Findings were different for vegetable intake, the investigators reported: 13.1%, 19.1% and 21.3% of the participants developed diabetes in the low-, medium- and high-vegetable-intake groups, consecutively.

Higher fruit intake in middle age is associated with a lower risk of having diabetes in older age. Higher vegetable intake is associated with a nonsignificant higher risk of diabetes. Potential explanation for findings, wrote Dr. Yan is that in the late 1950s many people with generally unhealthy dietary habits had high vegetable intake. Further study is needed to examine diet in a holistic manner and to explore mechanisms for the associations observed.

Metabolic Syndrome Prevalent Among Blacks

The Jackson Heart Study (JHS), with comprehensive data on obesity, hypertension and dyslipidemia, provides a golden opportunity to study the prevalence of metabolic syndrome among the black population. This is according to lead investigator Jun Pan, MD, from the University of Mississippi Medical Center, and colleagues.

The all-black cohort included 5,302 participants. Metabolic syndrome was definied by the NCEP ATP III guidelines. Overall prevalence of the condition was 37.2%; it increased from 15.9% in those aged 20 to 34 years, to 39.4% in those aged 45 to 64 years, and 47.2% in those aged 65 and older. The prevalence was lower in men (30.1%) than in women. The three most prevalent abnormalities were central obesity (65.3%), hypertension (63.7%) and low HDL cholesterol (44%).

Metabolic syndrome was highly prevalent among JHS participants, the researchers said. Central obesity and hypertension contributed largely to metabolic syndrome in this black cohort.

Elevated HbA1c May Be Risk Factor for Stroke

While people with diabetes are at increased risk for stroke, it is unknown whether chronic hyperglycemia contributes to the development of cerebrovascular disease.

A prospective case-cohort study conducted by investigator Elizabeth Selvin, MD, and colleagues from Johns Hopkins University looked at 168 ischemic stroke cases, a subcohort of 705 nondiabetic adults and a cohort of 1,635 diabetic adults with 110 ischemic stroke cases from the ARIC study. Using Cox models, they assessed the relationship between HbA1c – in tertiles – and incident ischemic stroke during 8 to 12 years of follow-up. Dr. Selvin and colleagues controlled for stroke risk factors.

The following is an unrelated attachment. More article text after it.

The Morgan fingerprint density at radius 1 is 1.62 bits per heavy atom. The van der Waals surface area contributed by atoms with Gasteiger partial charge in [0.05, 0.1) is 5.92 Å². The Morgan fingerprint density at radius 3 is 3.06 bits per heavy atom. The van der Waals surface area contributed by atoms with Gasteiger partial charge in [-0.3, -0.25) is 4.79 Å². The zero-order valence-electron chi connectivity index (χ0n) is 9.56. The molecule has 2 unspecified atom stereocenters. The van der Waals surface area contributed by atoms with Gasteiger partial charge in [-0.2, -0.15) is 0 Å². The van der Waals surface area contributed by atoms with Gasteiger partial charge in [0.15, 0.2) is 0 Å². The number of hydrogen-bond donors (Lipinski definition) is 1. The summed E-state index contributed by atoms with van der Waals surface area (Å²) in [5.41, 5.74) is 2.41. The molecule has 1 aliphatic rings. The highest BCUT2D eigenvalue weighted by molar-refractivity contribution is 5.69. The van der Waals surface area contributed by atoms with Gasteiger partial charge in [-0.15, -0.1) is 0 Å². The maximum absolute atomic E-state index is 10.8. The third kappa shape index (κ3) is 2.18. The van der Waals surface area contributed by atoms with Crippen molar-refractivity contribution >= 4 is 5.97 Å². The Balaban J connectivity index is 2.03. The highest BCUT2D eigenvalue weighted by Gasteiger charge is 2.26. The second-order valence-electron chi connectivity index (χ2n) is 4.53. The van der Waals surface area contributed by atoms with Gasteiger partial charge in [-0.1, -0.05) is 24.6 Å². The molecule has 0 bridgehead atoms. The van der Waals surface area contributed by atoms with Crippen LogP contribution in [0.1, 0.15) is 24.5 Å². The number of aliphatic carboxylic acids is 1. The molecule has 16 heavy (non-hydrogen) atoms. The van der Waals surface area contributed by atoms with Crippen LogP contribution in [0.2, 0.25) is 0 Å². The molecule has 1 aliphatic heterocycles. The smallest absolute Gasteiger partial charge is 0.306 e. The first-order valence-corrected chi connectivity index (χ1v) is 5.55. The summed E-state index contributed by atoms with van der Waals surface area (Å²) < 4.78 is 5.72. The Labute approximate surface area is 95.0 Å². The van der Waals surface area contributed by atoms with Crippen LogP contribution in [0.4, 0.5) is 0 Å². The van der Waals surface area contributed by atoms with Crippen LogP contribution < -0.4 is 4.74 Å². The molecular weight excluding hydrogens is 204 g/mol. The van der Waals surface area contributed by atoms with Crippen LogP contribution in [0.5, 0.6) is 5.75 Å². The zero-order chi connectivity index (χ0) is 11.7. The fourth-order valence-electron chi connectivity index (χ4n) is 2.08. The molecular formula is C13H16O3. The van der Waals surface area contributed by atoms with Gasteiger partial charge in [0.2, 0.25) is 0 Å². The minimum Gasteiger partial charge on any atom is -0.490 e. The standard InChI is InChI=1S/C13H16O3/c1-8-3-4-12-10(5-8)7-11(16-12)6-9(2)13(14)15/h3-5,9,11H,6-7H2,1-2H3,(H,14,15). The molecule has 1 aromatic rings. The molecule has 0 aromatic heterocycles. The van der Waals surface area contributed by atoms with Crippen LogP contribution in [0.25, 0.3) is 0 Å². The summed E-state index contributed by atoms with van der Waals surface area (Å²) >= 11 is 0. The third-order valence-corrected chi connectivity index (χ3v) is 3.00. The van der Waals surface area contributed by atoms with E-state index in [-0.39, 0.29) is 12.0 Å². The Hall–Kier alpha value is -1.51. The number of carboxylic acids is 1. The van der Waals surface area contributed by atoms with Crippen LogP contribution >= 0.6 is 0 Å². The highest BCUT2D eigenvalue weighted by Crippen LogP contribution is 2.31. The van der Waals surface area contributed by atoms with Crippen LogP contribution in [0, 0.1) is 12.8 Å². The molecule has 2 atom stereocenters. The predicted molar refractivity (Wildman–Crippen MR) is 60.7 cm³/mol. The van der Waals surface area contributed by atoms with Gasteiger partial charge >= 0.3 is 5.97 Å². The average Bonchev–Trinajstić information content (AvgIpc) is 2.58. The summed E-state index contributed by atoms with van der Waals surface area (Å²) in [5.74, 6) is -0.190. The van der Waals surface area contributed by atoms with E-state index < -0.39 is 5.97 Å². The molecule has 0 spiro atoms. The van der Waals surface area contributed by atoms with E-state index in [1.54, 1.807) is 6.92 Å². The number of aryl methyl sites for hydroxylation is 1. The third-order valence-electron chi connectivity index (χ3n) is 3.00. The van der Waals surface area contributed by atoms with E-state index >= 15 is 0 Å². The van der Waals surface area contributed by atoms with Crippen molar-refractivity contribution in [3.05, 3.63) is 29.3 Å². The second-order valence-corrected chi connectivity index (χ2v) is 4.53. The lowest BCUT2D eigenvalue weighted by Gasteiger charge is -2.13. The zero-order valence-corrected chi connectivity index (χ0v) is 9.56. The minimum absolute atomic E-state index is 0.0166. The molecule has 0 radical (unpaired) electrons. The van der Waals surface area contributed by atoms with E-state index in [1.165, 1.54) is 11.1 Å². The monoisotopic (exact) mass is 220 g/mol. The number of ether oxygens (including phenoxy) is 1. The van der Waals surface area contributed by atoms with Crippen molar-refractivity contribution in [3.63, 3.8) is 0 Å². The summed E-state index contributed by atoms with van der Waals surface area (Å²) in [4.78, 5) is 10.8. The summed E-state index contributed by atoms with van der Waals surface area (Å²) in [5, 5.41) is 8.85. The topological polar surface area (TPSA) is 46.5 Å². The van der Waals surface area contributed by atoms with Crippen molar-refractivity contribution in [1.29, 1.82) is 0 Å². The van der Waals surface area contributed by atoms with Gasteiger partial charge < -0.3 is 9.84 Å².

In patients without diabetes, the adjusted relative risk for stroke was 1.15 and 1.67 for the second and third tertiles of HbA1c compared with the lowest (P=.049). The tertiles of HbA1c for nondiabetic patients were 4.4%, 4.8% and 5.4%. In diabetic patients, the adjusted relative risk for stroke was 1.47 and 2.62 compared to the lowest tertile (P<.001) the HbA1c tertiles in these patients were 5.0%, 6.0% and 8.7%.

Elevated HbA1c may be an independent risk factor for stroke in people with and without diabetes. Dr. Selvin said that these results are similar in direction and magnitude to those previously observed for coronary heart disease. These results have implications for ongoing clinical trials investigating the effect of glucose-lowering treatments on combined cardiovascular outcomes.

38th Annual Meeting of the American
Society of Nephrology

The meeting was held in Philadelphia from November 10 to 13, 2005.

SPP301 Has Strong Efficacy, Good Safety Profile

Positive phase 2b results of SPP301 (Speedel, Basel, Switzerland) in diabetic nephropathy were presented by Professor Rene Wenzel, principal investigator and head of internal medicine at Zell am See Hospital, Austria.
According to the company, results showed that SPP301, a once-a-day oral endothelin-A receptor antagonist (ERA), decreased urinary albumin excretion (UAE) rate and total cholesterol in patients with diabetic kidney disease when administered in additiona to standard treatment.

Professor Wenzel commented: “The compelling results of this trial offer hope for the treatment of diabetic nephropathy, the leading cause of end-stage renal disease [ESRD], for which treatment options are limited and the mortality rate unacceptably high. SPP301 may provide physicians with a novel approach to treating diabetic patients with nephropathy effectively and safely.”